The 1951 Topeka Trial
After that success, Esther threw her support behind the Topeka NAACP’s already established efforts to integrate the city’s elementary schools through petition to the school board, which the board ignored.

Legal action was needed and the local NAACP, along with lawyers from New York’s NAACP Legal Defense Fund, recruited 13 willing Black parents of 20 Topeka elementary school children to be plaintiffs in the suit against the school board.

The first plaintiff was Oliver Brown, an assistant minister with an eight-year-old daughter named Linda, who was a third-grader at all-Black Monroe Elementary School at the time. The case went to trial in 1951 – Esther Brown arranged accommodations for all the lawyers – and revealed that though there was a school for Whites six blocks away from her home, Linda had to walk seven blocks to even catch the bus to go to the Black school, which was 21 blocks from where she lived.

That inconvenience didn’t cut much ice with trial judge Walter Huxman, who said parents always want their kids at schools closer to home. But he was considerate of testimony from experts who testified about the negative effects segregation had on learning.

Kansas University psychology professor Louisa Holt testified that the policy of segregation “is inevitably interpreted both by White people and Negroes as denoting the inferiority of the Negro group.” She said that the internalized “sense of inferiority” of Black students affects their motivation, as they fatalistically assume that any efforts to prove they were not inferior to Whites “would be doomed to failure.”

However, testimony also revealed that basically, the separate White and Black schools in Topeka were equal: the board staffed and supplied Black and White schools on an equal basis; students at both sets of schools had identical curriculum; the physical facilities were basically the same.

In fact, the Black schools might have offered a better educational opportunity because the class sizes were smaller – 25 Black kindergarteners compared to 42 White kindergarteners in a class, for instance. The salary, training, and workload for Black and White teachers were the same.

The three-judge panel unanimously decided that since all things seemed equal, and legal segregation was still the law of the land (Plessy vs. Ferguson had not been overturned), the Topeka school board should win the case.

But Judge Huxman did conclude: “Segregation of White and colored children in public schools has a detrimental effect upon the colored children. The impact is greater when it has the sanction of law, for the policy of separating the races is usually interpreted as denoting the inferiority of the Negro group. A sense of inferiority affects the motivation of a child to learn. Segregation with the sanction of law, therefore, has a tendency to retard the educational and mental development of Negro children and to deprive them of some of the benefits they would receive in a racially integrated school system.”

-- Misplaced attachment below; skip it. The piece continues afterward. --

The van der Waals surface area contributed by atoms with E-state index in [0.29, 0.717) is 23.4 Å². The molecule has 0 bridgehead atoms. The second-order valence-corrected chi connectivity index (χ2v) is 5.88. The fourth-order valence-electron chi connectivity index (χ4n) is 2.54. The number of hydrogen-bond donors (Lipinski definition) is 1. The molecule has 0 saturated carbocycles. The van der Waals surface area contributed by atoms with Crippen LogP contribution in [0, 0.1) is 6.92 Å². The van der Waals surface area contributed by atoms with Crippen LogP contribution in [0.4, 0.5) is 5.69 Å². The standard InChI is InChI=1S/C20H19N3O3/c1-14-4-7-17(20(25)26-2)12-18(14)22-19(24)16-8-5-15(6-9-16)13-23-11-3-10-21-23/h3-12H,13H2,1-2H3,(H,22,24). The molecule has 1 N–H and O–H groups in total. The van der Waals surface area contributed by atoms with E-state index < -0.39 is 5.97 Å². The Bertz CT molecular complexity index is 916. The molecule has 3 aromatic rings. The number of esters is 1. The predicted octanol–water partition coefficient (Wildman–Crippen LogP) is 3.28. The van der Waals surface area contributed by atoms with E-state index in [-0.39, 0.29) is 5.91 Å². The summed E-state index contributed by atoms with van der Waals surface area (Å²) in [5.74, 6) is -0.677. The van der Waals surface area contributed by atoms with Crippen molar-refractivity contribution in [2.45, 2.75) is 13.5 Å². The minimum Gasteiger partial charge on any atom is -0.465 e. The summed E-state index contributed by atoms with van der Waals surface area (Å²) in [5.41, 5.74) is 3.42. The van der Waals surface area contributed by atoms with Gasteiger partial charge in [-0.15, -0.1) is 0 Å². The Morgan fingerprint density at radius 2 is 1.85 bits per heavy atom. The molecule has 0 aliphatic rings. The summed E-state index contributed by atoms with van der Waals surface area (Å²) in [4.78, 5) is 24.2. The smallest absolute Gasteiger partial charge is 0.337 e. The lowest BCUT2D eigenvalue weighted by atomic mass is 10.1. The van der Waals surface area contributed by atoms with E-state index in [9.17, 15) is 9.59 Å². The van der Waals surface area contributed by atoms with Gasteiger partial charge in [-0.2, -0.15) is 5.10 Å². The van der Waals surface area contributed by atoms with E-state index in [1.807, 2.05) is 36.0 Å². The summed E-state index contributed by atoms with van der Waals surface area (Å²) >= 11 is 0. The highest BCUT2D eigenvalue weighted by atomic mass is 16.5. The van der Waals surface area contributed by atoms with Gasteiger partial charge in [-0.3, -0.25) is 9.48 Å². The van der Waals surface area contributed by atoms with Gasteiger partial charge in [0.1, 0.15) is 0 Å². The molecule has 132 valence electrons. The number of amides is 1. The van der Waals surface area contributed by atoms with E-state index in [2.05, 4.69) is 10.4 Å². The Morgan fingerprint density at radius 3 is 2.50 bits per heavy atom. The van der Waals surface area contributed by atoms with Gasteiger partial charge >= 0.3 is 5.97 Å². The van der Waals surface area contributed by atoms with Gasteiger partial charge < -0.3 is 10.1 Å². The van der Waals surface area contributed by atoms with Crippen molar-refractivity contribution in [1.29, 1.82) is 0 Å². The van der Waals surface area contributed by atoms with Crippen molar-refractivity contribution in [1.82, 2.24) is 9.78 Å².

Heading For The Supreme Court

In a way, that was a great decision because now there was a model case for the NAACP to appeal to the Supreme Court.

As Linder wrote: “The Brown decision was especially critical to the NAACP’s challenge, because Judge Huxman’s finding about the psychological impact of segregation had to be accepted unless it was found to be clearly erroneous, as would his finding that the facilities, quality of staff, and quality of Black and White instruction were equal.

“The Brown decision boxed the Supreme Court in. It left the Court little option but to either uphold the separate but equal education in Topeka, relying on the Plessy precedent, or to overrule Plessy and hold that segregated education was inherently unequal.”  So the issue became whether separate was equal.

The Brown v. Board of Education case that appeared before the Supreme Court on December 9, 1952 was actually the name used for five different cases that had been working their way through the court system, known collectively as the School Segregation cases. In addition to Brown in Kansas, the cases involved Delaware, Virginia, South Carolina, and the District of Columbia.

Brown was the first case to be argued, with Atty. Robert Carter telling the justices that the Topeka court’s findings in Brown meant the case presented a challenge to the constitutionality of segregation itself.  Thurgood Marshall next argued that the South Carolina case’s policy of segregation violated equal protection principles.